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Our Palette

Our Palette

We don’t follow traditional school subjects or strict curricula. Instead, our activities stem from my son’s curiosity and interests. I take the many questions of childhood seriously: the endless why’s, where’s, what’s, who’s and how’s fuel our adventures. He is, after all,  the pilot, i.e. the one in charge of his learning.

Despite the lack of a strict curriculum, we do have a structure. We categorize our activities based on what we’re doing (e.g. communicating, solving, etc), which often integrates two or more traditional subject areas. Our categories are represented by color, and our palette is described below.

Click on the color to view our activities, games and projects under each.


Black is to look back.


There is a lot to learn from the achievements and failures of those who came before us. As Sir Isaac Newton said, If I have seen further, it is by standing on the shoulders of giants. The BLACK in our palette is our conscious effort to look back and reflect on people and events that contributed to the world as we currently know it.


Blue is to grow.


The BLUE in our palette is probably best summed up with this one word: character. It’s working hard, trying, trying again, being nice,  playing fair, winning gracefully, handling failure, seeking courage, dreaming big, believing, finding wonder… It’s grit, i.e. strength of character, the really important stuff.


Brown is to solve.


The BROWN in our palette is a quest to find answers, explanations, or solutions, and the skills needed to help us out. These are puzzles, mazes, riddles, sequences, patterns, math and logic, to name a few. BROWN is anything that makes us scratch our heads and then later shout “I got it!” when we’re done.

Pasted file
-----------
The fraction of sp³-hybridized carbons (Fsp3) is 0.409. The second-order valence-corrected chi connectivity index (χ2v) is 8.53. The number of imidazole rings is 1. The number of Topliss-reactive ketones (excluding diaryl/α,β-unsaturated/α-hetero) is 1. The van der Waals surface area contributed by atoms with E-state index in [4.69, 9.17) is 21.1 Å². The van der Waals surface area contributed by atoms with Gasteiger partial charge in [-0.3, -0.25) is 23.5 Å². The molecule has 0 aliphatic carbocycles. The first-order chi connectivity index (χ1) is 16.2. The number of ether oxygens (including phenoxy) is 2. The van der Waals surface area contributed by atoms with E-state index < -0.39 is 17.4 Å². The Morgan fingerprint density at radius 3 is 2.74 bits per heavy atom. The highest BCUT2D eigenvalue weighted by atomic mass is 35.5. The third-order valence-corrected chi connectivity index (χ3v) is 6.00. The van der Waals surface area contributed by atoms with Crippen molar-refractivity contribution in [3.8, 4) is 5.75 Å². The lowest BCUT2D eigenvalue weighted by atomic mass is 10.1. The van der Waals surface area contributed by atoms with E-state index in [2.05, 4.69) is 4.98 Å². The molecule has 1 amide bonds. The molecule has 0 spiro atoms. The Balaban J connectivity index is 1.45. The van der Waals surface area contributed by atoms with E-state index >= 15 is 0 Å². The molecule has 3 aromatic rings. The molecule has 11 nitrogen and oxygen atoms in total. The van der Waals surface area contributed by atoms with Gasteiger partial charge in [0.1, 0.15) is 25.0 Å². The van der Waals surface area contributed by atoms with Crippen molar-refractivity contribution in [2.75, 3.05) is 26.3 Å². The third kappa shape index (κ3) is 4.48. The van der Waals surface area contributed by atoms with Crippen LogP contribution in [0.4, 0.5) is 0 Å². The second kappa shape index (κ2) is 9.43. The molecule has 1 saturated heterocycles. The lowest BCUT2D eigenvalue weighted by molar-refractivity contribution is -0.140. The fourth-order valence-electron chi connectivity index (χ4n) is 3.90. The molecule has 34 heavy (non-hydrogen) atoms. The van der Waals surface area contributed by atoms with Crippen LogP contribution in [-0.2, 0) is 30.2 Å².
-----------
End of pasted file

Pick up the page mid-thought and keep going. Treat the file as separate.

Green is to communicate.


The GREEN in our palette is communicating: reading, speaking, writing, listening, sharing, and even communicating in non-verbal forms. We begin by deciphering those tricky language symbols more popularly known as the alphabet, and move on to many other important aspects of communication, including body language, tone, and respect, just to name a few.


Orange is to move and be moved.


ORANGE is inspired by various child development studies stating that—and I loosely paraphrase—movement, music and learning go together like cats and the Internet. Jumping. Hopping. Twisting. If it involves motor skills, it’s an orange. If it moves us to dance, like a good beat or a thumping rhythm,  it’s orange. If moves us to tears, like a heartfelt rendition of Leonard Cohen’s Hallelujah, it’s orange, too.


Pink is to draw.


The PINK in our palette is the act of making marks on paper. All kids can draw. More importantly, they believe they can draw, and they enjoy it. For various reasons, a lot of grown-ups have lost their belief in their abilities, and their enthusiasm over this simple act of creating, thinking and feeling has waned. Drawing is more than an artistic act. It helps our brains and well-being in ways that only drawing can. So here’s PINK in an attempt to keep the faith alive.


Purple is to sense and make sense.


In the PURPLE in our palette, we use our senses to investigate and make sense of our world, as well as things beyond our world. Curiosity. Experimentation. Questioning. Discovery. These are our big purple words.  And if I’m to be completely honest, this one does fall under a traditional school subject area. It’s called Science.


Red is to create.


The RED in our palette brings out the makers in us. To create is to make something exist, not just in our heads but in some form that one or more of our senses can appreciate. In RED we turn ideas to reality, express our creativity, engineer, prototype, build. We think with our hands.


White is to find/seek inspiration.


Although supposedly only 1% of genius (the other 99% being perspiration), our palette, represented by WHITE, includes inspiration. We seek inspiration from great masters in various fields, from amazing stories from our history, from beauty—natural and man-made, earth-bound and beyond, from everyday heroes.


Yellow is to imagine.


In YELLOW, everything is possible. We imagine worlds through play and stories. We come up with ideas—impossible and improbable ones—about anything, from how mustard should be made, to various ways to reform and, if necessary, destroy evil monsters. In short, yellow is magic. Just like childhood.